Simple pleasures

DSC00229This is the late great Miss Ellie Mae enjoying a bowl of milk.

George is jealous…he just showed up with a squeaky toy demanding playtime.

Dogs seem to know when you’ve had a long day in the salt mines and need a little goofing around.

One more day of work – then off Friday and next week. I’m not against a little time away from the work-a-day world.

Forked Deer

It’s pronounced Fork-id Deer or sometimes Forky Deer, and it’s one of my fave fiddle tunes. It’s one of the tunes I attempt to play on clawhammer banjo. Here are a couple nice performances of the tune. First up is the Berline, Crary and Hickman…

And now, here’s Tony Trischka and Barbara Lamb…


The Slicing and Dicing of #LongBranchTo

A post I made here, and cross-posted over to Twitter prior to the municipal elections received some renewed play today and I thought I’d add a few additional thoughts.

First, since I posted those thoughts, Mark Grimes squeaked out a victory and retained his post as Councillor, so from a political perspective, we’re in for more of the same, as the current development trend happened and continues to happen under his watch.

So, why is it a bad thing? We have an Official plan that that calls for increases in density along the thoroughfares but not in the neighbourhoods – and which (if honoured) protects the character of neighbourhoods. South Long Branch is at a critical time in its history. Our population is aging. Just on our block alone, 3 seniors sold their homes in the past year – all to developers. There are many older homes that need work, and rebuilding is not an unreasonable option.  If we allow renewal to come in the form of blind development whose primary goal is mining gold from the properties, one day we’re all going to wake up and look around and say what happened? We used to have space and trees and birds and wildlife and now it’s gone. It won’t ever come back.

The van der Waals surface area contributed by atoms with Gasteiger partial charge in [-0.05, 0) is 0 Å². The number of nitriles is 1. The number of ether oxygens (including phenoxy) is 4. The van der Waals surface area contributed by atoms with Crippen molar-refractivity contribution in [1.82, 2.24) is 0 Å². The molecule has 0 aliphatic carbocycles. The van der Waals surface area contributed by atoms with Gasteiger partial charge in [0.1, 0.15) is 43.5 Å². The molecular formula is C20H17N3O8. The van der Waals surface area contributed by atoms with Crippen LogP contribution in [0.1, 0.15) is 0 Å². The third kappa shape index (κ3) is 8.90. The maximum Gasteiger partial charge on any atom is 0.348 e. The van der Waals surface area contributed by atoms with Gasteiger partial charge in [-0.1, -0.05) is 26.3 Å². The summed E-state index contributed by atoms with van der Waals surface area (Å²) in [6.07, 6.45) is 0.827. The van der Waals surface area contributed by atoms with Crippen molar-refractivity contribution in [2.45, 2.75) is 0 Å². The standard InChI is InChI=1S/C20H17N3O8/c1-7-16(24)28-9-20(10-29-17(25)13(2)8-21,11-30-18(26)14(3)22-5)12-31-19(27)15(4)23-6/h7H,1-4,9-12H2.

I think our character neighbourhoods are worth protecting. I want to live here for many years to come. I’m not so concerned with the value of our property as I am with the quality of our community. At an OMB hearing I participated in, I watched a developer team make the argument that severing a lot, cutting down several trees and cramming a pair 3-story homes on the property wouldn’t change the character of the neighbourhood, and at the same hearing I was told my concerns were emotional. It won’t be as bad as all that.

High housing prices and low interest rates have created a perfect environment for the type of slicing and dicing we’re seeing around here. Frankly, a significant hike in interest rates would be more effective than our current Committee of Adjustment/OMB structure in curtailing the trend. With rates so low, it’s been a low risk game for developers.

Meanwhile, I think it’s important for residents to weigh in and talk about the kind of community we want for the future. If you care about how your community evolves, speak up. I recognize that South Long Branch is going to evolve as many of the older residents move on. All I ask is that residents of the community have some voice in what that looks like. I don’t think it’s right that the future of our community be driven solely by lust for gold.


Rolling Stone from Texas

I had a chance to spend some time chatting with my friend Russ this weekend. When that happens, the topic usually zeros in on music, and often country music. Here’s a performance by Don Walser that’s up on Youtube which I’ve shared before. I’d like to send this one out to Russ, a regular visitor to this little chunk of the cyber-swamp.


Fortune from Friday evening's fortune cookie
Fortune from Friday evening’s fortune cookie


Here are Craver, Hicks, Watson and Newberry performing Fortune at the Cook Shack (from YouTube)